This was my 2nd Ludum Dare (you can play my LD #20 game here) I was a bit un-prepared this time, since I only found out that I would have the weekend free about 45 minutes before Ludum Dare started. Talk about timing!
Once again I chose to use the Flixel engine. It’s a powerful and simple little engine, and developing in Flash means just about everyone will be capable of playing my game with no trouble. For my IDE, I used Flash Develop running in Windows 7, running in a Parallels VM on my Mac. I don’t recall exactly why, but that’s what I did last time so I stuck with it. Once again, sounds were recorded on my iPhone and edited in Audacity (cfxr doesn’t work on OS X Lion. I might need to fork it and fix that…) Also, I recorded a time-lapse of the whole thing using ScreenNinja, a Mac app I developed for exactly this purpose. One minor hiccup: I didn’t have Photoshop installed on the machine I was using, so I grabbed Pixelmator from the App Store. It’s a nice little photoshop replacement app suitable for most tasks, but unfortunately making pixel sprites isn’t one of those things, and I think that may have cost me some time.
The main frustration I had with my previous Ludum Dare game was that it was very short, so this time I knew I wanted to have some sort of endless map (plus, I think it fits with the theme) – so that’s where I started. Progressive level generation is tricky to get right, and looping though a single map just isn’t the same thing. What I ended up doing was designing a number of levels (at first 3, in the final entry I believe there are 11), each only slightly larger than a single screen, and as you approach the edge of one level, the game randomly picks another level and inserts it on the screen. Because the ‘levels’ are tile maps, and each is loaded from a .png file, I was able to design levels in Pixelmator and easily see how each level would look next to all the others, and make sure the edges lined up right.
Once I got that working I quickly threw together some basic player and enemy logic (it’s fun seeing the henchmen jump off cliffs, lemmings style), then it was just a matter of throwing things together and seeing what was fun. In action movies, the gun is a versatile tool. Along with killing the bad guy, guns can also be used to open doors, disable equipment, activate buttons or traps at a distance, or anything else an escaping hero might need to do. So I thought a game based around a sort of chase sequence might be fun. One of the things I programmed and didn’t end up using was for the wall mounted turrets to fire missiles that would destroy the ground under you. It looked really cool, but unfortunately the player could get stuck in the craters, so I had to take it out (although it’s still in the source code if you’d like to see how I did it)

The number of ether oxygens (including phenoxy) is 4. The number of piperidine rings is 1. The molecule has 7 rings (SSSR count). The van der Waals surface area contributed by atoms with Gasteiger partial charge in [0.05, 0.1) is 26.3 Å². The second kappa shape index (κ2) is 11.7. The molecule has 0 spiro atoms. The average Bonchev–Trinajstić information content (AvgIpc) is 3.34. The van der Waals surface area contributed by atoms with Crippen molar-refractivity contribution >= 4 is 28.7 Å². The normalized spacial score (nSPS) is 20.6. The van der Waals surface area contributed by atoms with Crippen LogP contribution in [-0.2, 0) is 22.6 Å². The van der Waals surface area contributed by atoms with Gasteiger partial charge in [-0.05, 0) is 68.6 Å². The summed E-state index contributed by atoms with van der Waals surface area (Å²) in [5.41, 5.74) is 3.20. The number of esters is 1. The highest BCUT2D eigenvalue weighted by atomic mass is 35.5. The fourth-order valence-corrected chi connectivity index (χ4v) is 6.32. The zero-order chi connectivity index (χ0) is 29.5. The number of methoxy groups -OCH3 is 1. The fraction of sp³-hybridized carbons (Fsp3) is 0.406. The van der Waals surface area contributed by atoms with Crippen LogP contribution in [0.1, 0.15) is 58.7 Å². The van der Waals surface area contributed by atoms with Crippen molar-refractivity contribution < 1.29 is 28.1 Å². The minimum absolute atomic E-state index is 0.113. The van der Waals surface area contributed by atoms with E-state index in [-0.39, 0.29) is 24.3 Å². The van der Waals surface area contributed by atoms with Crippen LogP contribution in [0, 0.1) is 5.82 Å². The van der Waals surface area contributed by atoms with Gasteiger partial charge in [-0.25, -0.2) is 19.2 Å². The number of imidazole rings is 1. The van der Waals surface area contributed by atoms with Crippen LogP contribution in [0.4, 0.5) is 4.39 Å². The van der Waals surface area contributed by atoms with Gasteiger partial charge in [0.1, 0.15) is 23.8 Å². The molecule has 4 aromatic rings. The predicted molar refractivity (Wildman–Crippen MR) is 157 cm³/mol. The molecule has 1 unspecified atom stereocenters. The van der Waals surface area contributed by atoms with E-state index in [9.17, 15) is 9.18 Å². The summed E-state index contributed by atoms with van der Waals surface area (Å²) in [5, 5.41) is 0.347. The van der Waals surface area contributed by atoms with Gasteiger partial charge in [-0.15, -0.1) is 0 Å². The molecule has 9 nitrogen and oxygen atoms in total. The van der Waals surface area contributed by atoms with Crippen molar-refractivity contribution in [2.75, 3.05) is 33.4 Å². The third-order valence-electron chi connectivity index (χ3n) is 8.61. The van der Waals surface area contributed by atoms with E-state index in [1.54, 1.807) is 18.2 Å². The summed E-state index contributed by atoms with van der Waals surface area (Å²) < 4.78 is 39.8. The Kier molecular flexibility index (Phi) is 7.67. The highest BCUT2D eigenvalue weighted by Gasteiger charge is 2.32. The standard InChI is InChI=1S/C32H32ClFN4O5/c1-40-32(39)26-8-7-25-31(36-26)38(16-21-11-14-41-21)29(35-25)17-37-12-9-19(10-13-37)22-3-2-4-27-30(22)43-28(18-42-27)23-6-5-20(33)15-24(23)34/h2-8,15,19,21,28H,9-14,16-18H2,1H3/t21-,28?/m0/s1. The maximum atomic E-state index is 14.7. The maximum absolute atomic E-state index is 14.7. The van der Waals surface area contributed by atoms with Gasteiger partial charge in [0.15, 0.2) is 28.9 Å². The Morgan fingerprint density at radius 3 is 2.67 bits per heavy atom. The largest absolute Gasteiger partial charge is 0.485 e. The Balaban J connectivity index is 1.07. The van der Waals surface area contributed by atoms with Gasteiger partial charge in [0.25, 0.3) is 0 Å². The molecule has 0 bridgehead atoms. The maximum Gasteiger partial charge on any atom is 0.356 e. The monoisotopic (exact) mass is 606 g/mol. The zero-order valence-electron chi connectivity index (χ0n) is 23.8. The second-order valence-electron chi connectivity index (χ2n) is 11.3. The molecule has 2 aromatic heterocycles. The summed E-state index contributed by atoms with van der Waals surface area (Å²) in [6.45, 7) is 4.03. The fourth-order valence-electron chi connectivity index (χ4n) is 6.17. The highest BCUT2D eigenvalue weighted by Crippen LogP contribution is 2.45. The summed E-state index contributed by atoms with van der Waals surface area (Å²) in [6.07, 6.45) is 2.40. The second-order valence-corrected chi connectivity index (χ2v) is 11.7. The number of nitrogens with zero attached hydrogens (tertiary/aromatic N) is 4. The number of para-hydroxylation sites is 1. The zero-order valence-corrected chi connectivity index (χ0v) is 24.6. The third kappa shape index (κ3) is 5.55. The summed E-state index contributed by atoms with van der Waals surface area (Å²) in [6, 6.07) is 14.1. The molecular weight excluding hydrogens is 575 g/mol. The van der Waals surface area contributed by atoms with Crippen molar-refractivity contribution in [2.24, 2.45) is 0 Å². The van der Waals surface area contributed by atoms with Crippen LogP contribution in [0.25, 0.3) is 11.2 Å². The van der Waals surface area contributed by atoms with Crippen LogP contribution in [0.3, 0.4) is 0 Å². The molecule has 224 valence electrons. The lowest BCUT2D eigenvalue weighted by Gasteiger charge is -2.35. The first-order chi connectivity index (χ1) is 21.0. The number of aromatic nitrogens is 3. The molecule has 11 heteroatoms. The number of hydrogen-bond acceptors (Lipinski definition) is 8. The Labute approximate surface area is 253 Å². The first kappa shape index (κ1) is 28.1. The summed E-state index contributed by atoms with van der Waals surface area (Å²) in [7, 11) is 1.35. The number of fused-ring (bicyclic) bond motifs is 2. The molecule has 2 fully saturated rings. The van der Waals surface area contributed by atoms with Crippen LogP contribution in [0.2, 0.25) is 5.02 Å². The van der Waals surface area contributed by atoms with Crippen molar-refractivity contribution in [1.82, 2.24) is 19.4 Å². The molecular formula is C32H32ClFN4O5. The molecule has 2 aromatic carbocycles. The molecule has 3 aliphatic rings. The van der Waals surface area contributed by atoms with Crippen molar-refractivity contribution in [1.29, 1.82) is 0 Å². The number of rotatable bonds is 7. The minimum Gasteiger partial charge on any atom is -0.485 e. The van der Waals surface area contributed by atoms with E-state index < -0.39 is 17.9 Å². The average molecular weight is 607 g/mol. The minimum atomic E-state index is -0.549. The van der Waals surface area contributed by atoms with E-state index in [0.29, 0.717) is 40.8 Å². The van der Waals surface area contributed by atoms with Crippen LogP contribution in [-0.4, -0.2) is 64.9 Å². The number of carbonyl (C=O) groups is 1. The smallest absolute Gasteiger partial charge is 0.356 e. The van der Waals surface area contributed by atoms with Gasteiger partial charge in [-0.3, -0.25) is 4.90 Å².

Bugs. Hopefully there are no major bugs in my game, but there’s always a few weird ones. Occasionally the henchmen just won’t jump off the edge of a cliff, and I can’t figure out why. I’m pretty sure 30 lines of AI code isn’t enough to gain sentience, right? Also, sometimes the door spawner will spawn a henchman 32 pixels lower than it’s suposed to (and he ends up stuck in the ground below) But, since neither of these were game breaking bugs, I said screw it and worked on new features instead.
And finally, I tried to add a little humor and competition to the game in the final few hours with the game over screen. Much like in Super Shotgun Deathrace, the final text is assembled from many different pieces so it’s different each time. After showing a near final prototype to a few friends online as well as the IRC, it was suggested that I should have some stats besides distance displayed at the end of the game. So, I added the damage values and a henchmen killed counter. Took all of about 10 minutes to do, and I think it significantly improves the game, so thanks everyone who suggested that.